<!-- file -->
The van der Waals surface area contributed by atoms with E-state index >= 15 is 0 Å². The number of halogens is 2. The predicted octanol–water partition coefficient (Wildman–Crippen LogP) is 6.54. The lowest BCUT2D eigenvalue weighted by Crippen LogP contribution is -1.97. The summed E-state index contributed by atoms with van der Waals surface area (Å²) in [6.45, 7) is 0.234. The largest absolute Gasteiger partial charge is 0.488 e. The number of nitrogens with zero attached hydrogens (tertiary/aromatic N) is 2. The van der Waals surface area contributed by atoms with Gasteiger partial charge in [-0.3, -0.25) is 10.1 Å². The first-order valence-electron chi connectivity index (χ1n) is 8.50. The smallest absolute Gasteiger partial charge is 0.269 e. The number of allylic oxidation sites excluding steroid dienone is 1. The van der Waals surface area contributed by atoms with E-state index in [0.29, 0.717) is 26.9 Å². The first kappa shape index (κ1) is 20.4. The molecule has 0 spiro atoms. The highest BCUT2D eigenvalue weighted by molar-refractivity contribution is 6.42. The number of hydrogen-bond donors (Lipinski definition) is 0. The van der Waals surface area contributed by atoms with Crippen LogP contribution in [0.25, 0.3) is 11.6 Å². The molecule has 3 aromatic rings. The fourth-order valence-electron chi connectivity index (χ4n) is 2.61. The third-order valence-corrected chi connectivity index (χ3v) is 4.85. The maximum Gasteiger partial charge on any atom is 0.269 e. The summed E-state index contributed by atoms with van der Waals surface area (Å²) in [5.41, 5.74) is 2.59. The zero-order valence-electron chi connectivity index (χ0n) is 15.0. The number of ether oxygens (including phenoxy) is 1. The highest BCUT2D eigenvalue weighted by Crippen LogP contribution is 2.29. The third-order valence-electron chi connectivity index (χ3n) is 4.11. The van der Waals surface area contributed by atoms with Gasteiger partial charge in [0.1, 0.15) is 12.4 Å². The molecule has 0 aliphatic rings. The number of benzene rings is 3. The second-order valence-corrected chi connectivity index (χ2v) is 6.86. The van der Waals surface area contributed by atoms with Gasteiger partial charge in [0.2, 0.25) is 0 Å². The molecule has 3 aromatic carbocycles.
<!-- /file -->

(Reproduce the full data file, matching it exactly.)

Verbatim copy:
The van der Waals surface area contributed by atoms with E-state index >= 15 is 0 Å². The number of halogens is 2. The predicted octanol–water partition coefficient (Wildman–Crippen LogP) is 6.54. The lowest BCUT2D eigenvalue weighted by Crippen LogP contribution is -1.97. The summed E-state index contributed by atoms with van der Waals surface area (Å²) in [6.45, 7) is 0.234. The largest absolute Gasteiger partial charge is 0.488 e. The number of nitrogens with zero attached hydrogens (tertiary/aromatic N) is 2. The van der Waals surface area contributed by atoms with Gasteiger partial charge in [-0.3, -0.25) is 10.1 Å². The first-order valence-electron chi connectivity index (χ1n) is 8.50. The smallest absolute Gasteiger partial charge is 0.269 e. The number of allylic oxidation sites excluding steroid dienone is 1. The van der Waals surface area contributed by atoms with E-state index in [0.29, 0.717) is 26.9 Å². The first kappa shape index (κ1) is 20.4. The molecule has 0 spiro atoms. The highest BCUT2D eigenvalue weighted by molar-refractivity contribution is 6.42. The number of hydrogen-bond donors (Lipinski definition) is 0. The van der Waals surface area contributed by atoms with Crippen LogP contribution in [0.25, 0.3) is 11.6 Å². The molecule has 3 aromatic rings. The fourth-order valence-electron chi connectivity index (χ4n) is 2.61. The third-order valence-corrected chi connectivity index (χ3v) is 4.85. The maximum Gasteiger partial charge on any atom is 0.269 e. The summed E-state index contributed by atoms with van der Waals surface area (Å²) in [5.41, 5.74) is 2.59. The zero-order valence-electron chi connectivity index (χ0n) is 15.0. The number of ether oxygens (including phenoxy) is 1. The highest BCUT2D eigenvalue weighted by Crippen LogP contribution is 2.29. The third-order valence-electron chi connectivity index (χ3n) is 4.11. The van der Waals surface area contributed by atoms with Gasteiger partial charge in [0.1, 0.15) is 12.4 Å². The molecule has 0 aliphatic rings. The number of benzene rings is 3. The second-order valence-corrected chi connectivity index (χ2v) is 6.86. The van der Waals surface area contributed by atoms with Gasteiger partial charge in [0.2, 0.25) is 0 Å². The molecule has 3 aromatic carbocycles.